In his murders, he would only use cyanide or a pistol, and he had gotten away with every single one of them, until a strange incident in 1955 when he made his first mistake. While driving from Zapokane to Warsaw in September with his friend Stanisław Łopuszyński, Stan had his attention distracted for a minute, and Mazurkiewicz seized the opportunity and shot him in the head. Shockingly, the bullet had missed his brain and he was only knocked unconscious. Stan woke up with a sharp pain in his head, and Mazurkiewicz apologized to him saying that he had played only a joke on him by throwing a fire cracker at him. Later, Stan attended a hospital, complaining of very harsh pains in his head. The doctors couldn’t find an explanation until they conducted an x-ray and found a foreign object lodged in his skull. When they pulled out the small object, they discovered it was a bullet. Stan put the clues together and figured out that his friend had tried to kill him. He reported it and the the police issued a warrant for Mazurkiewicz’s arrest.4
A month later, police caught up with Mazurkiewicz in a hotel near Zapokane, Poland. When they searched his home, they found that the concrete floor in his garage was uneven and looked disturbed. Once they broke open the concrete floor, they discovered the bodies of the Laveaux sisters, two daughters of a wealthy Polish family. He had stated that they both had asked him to watch over their jewels and currency while they went out of town. When they returned and asked for their jewels and currency, he had already spent it all on luxury items and gambling. So he invited them to his house for tea, and shot them both in the back of the head, and then opened a hole in his garage to bury them and fill the graves with concrete. 5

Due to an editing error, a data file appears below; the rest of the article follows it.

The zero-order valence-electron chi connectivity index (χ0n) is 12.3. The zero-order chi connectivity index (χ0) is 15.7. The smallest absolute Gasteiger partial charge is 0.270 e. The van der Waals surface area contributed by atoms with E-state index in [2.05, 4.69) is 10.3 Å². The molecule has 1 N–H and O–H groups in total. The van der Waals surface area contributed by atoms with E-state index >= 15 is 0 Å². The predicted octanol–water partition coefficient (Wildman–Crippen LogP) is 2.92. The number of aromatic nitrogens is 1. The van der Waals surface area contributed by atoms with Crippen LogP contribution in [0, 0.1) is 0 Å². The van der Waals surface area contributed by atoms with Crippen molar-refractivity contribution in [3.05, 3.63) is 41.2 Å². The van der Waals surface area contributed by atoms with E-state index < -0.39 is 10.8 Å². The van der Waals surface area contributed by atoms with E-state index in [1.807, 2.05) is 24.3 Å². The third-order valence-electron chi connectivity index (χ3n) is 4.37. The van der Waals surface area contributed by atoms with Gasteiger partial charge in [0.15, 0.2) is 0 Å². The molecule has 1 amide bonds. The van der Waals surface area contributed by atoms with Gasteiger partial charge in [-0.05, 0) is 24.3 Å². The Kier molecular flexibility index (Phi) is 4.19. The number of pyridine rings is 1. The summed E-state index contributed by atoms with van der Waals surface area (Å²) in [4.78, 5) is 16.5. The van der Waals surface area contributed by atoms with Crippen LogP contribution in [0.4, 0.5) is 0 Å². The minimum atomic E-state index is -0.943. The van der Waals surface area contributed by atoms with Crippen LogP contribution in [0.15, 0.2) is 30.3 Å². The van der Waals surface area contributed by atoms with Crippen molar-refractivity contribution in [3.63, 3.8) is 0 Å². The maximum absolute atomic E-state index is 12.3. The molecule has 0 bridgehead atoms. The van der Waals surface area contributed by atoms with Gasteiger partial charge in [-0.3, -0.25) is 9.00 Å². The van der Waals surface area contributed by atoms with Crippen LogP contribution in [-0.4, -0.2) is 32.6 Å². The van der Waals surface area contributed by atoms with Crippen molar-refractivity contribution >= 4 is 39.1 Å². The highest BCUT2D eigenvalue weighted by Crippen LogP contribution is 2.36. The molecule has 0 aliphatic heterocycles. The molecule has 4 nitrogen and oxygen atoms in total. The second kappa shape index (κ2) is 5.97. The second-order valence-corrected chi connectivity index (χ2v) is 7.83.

Police took Mazurkiewicz in for questioning and were baffled by his confession. In his many killings, he explained how he murdered some, starting with Tadeusz B, a polish army soldier, who had traded illegal currency with Mazurkiewicz, had lunch with him one day, and fed him a sandwich laced with cyanide. But luckily for the officer the small amount only knocked him unconscious for a few hours, and then he got medical attention, although they couldn’t trace any evidence of the sandwich to Władysław. Another victim, Wiktor Z, was poisoned with cyanide, shot, and then dumped into the Wisła river, Poland’s largest and main river. Władysław B, Jerzy de Laveaux, and Józef T all met the same fate. When the time for trial came, Mazurkiewicz was only charged for six murders and two attempted murders, even though he had told police he committed thirty.6 His lawyer at the time, Zygmunt Hofmokl-Ostrowski, argued that his client was a “natural” killer. He used the defense of mental illness, and that he had these instincts in his genes and couldn’t be a normal being even if he tried. The defense attorney also said that the people who he executed were “dysfunctional” in society so it was as if Mazurkiewicz was doing society a favor, and therefore shouldn’t be prosecuted. But the court thought otherwise and Władysław was sentenced to death. On January 31, 1957, his 46th birthday, Mazurkiewicz was hanged at Kraków’s Montelupich prison.